SelfCAD allows you to not only change the position of the object itself, but you can also move some of its regions. To do so, you need to select those regions first. In the Right Side Panel, you will find an Interactive Rectangle, where you can enter one of the following selection modes: Face, Vertex, and Edge. Then, you can select the parts of the object that you want to move.

 

Move a region

Move Region

Moving a region works exactly the same as moving the object itself does. After selecting a region or regions that you want to move, you can either drag them with the help of the Gizmo or type in the coordinates into the text boxes, to move the selected region To specified coordinates or By a typed value. Just like before, you cannot move it beyond the borders of the workspace, and it will snap back when you try.

 


 

Center Object

Move Center Object

Below the coordinates in the Tool Settings, you'll find the option called Center ObjectThe feature is rather self-explanatory:  Center Object resets the position of the object and snaps it back to the center of the grid.

 


 

The Magnet

Move Magnet

You can find the Magnet tool in the Advanced Settings of the Move tool, after expanding the drop-down list. With this feature, you can snap the object to any surface and have it cling to this surface as if it was pulled by the magnet.

 

The Magnet - Origin

Move Magnet Origin

Below the Magnet, you will find the option to set the origin of this feature. You can use one of the preset options in the dropdown list, or use the Manual Gizmo Position feature to set the point of origin manually. In practice, the Magnet allows you to choose which point of the object will snap to another.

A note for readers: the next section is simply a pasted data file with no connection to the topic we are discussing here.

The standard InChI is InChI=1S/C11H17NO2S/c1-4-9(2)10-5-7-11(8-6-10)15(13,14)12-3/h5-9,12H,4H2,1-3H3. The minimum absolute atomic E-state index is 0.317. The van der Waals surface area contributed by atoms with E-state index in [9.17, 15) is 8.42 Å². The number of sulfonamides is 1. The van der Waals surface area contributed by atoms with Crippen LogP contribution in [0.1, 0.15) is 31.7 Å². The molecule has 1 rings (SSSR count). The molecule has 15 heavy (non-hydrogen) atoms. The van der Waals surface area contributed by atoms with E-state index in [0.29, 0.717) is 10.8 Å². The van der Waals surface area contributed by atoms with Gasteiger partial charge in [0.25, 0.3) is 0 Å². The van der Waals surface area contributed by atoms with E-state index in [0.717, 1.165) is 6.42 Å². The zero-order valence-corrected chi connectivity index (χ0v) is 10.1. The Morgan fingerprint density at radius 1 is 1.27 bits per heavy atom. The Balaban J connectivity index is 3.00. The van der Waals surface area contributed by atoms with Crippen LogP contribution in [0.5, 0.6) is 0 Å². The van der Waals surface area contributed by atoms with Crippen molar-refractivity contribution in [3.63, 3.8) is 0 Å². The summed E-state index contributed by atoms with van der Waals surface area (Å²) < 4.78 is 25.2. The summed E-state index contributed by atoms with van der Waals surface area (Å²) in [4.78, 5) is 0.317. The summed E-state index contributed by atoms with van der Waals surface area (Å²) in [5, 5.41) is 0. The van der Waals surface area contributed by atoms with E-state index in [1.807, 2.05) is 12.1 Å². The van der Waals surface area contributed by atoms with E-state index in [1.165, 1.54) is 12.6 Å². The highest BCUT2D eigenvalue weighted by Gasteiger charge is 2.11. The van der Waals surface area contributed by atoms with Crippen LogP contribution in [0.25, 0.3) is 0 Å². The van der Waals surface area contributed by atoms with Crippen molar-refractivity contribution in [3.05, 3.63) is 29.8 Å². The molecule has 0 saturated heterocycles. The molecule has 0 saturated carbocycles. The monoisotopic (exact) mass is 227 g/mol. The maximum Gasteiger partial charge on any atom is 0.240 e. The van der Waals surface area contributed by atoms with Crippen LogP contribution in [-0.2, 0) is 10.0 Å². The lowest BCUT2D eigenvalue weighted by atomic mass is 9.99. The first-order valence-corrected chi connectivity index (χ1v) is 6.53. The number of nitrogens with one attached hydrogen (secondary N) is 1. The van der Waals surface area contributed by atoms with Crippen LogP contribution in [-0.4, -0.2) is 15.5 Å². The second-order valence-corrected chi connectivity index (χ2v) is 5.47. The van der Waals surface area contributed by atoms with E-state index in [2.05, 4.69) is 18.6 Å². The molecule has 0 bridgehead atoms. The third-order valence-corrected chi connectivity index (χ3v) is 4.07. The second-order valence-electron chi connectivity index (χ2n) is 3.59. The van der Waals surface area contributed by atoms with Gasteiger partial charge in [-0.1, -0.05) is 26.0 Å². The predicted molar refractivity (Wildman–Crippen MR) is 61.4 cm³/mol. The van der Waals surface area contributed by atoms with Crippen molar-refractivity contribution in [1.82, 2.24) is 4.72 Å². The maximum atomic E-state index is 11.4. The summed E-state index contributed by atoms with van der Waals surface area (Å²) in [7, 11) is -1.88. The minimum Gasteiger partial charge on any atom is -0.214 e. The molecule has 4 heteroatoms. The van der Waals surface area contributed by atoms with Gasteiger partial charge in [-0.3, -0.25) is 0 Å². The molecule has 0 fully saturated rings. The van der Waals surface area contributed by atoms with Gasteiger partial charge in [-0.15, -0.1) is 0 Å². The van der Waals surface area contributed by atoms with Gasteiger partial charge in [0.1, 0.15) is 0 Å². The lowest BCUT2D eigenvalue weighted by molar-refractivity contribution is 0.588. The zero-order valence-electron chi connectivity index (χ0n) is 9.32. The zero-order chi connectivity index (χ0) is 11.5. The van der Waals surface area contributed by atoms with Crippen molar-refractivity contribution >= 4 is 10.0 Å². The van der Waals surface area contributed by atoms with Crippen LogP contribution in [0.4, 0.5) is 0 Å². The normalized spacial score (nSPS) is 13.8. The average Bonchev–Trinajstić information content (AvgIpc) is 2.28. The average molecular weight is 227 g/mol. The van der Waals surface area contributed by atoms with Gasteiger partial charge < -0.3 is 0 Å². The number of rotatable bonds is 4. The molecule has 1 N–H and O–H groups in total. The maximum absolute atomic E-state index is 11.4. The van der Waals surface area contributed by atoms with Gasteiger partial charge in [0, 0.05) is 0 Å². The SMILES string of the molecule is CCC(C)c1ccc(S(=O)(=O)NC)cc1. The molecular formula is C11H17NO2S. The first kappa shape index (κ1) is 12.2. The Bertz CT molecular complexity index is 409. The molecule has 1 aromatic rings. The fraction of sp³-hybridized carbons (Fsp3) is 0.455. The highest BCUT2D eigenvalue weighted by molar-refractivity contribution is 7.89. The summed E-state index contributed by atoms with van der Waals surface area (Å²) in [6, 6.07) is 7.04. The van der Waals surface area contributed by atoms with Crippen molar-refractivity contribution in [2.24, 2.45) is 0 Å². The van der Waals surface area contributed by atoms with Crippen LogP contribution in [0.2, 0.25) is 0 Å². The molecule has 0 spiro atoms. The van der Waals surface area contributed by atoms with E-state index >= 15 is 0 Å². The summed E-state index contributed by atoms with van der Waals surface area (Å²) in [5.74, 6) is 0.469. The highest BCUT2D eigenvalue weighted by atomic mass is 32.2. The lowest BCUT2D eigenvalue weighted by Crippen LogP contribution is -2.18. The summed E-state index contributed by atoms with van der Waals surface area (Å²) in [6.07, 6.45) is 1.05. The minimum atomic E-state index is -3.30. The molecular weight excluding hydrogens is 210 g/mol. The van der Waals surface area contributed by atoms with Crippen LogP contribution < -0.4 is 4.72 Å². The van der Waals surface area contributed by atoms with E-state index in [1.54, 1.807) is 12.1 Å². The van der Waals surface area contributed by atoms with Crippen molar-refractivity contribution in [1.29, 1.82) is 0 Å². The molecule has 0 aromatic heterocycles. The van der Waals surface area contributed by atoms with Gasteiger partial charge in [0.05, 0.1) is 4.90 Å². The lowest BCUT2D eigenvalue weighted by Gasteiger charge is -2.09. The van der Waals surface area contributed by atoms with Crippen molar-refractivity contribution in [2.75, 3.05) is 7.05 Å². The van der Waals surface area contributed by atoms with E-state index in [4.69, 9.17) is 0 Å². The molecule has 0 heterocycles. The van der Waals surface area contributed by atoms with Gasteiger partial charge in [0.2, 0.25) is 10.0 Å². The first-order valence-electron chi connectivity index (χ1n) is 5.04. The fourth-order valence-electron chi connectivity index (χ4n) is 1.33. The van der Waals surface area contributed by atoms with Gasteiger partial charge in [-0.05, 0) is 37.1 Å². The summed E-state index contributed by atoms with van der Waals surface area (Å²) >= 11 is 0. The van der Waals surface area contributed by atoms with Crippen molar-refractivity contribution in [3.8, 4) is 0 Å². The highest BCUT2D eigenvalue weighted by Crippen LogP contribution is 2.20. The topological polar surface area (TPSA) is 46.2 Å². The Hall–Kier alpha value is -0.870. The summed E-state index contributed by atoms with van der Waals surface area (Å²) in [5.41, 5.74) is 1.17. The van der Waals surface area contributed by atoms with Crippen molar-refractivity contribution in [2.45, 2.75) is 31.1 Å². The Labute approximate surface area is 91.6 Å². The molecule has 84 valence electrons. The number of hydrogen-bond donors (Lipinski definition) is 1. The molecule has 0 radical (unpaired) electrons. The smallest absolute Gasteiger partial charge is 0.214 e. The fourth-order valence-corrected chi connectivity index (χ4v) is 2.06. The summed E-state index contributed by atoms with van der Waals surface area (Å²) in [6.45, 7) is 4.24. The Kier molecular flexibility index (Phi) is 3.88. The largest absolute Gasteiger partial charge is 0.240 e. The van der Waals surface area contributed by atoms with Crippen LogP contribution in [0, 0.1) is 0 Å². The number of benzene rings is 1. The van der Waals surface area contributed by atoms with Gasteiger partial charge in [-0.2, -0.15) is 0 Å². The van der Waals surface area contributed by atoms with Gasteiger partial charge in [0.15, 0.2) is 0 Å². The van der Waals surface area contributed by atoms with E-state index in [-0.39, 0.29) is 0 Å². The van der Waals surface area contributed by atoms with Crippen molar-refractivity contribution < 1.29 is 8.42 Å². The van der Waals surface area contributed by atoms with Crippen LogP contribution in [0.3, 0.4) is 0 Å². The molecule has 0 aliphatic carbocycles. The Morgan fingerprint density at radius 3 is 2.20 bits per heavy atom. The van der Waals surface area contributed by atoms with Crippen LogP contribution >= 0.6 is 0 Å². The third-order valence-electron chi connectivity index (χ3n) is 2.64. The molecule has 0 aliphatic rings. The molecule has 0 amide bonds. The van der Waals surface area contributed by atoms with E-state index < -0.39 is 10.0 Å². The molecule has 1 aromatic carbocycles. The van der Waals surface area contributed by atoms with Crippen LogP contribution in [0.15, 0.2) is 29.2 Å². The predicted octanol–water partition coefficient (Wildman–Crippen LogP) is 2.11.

Local Transformation

Move Local Transformation

Local Transformation is another feature available in the Advanced Settings of the Move tool, and it is available only when you are moving a region of the object. By enabling this option, you will Move and rotate the position of the Gizmo, which in turn will allow you to move the region independently from the rest of the model. To use this option, you have to enter a specific Selection Mode, and then select the region of the object that you want to move. You can go back to Select and Move a region paragraphs for a more detailed explanation.

 

Minimum Step Size

Move Minimum Step Size

Minimum Step Size is one of the most useful features when it comes to precise modeling, and you have to operate on strict values. It locks the tool at a specified value, and it will move the object by the multiplication of this value. For example, if you set this feature to 100, then you will move the object for 100 units in any direction, which will be the first step. When you try to move it further, it will do so by another 100 and so on.

 


 

That’s about all there is to the Move feature. After reading this article, you should know the basics of the Move tool and how to use it, know about its different applications and how to implement and customize its advanced settings using the magnet. Of course, the graphics shown here were just examples, and using this tool on other shapes will give you slightly different effects, but its underlying principles will always stay the same.  

 

That's all I have for you today. I wish you success in your future projects. See you, and stay tuned for more content to come!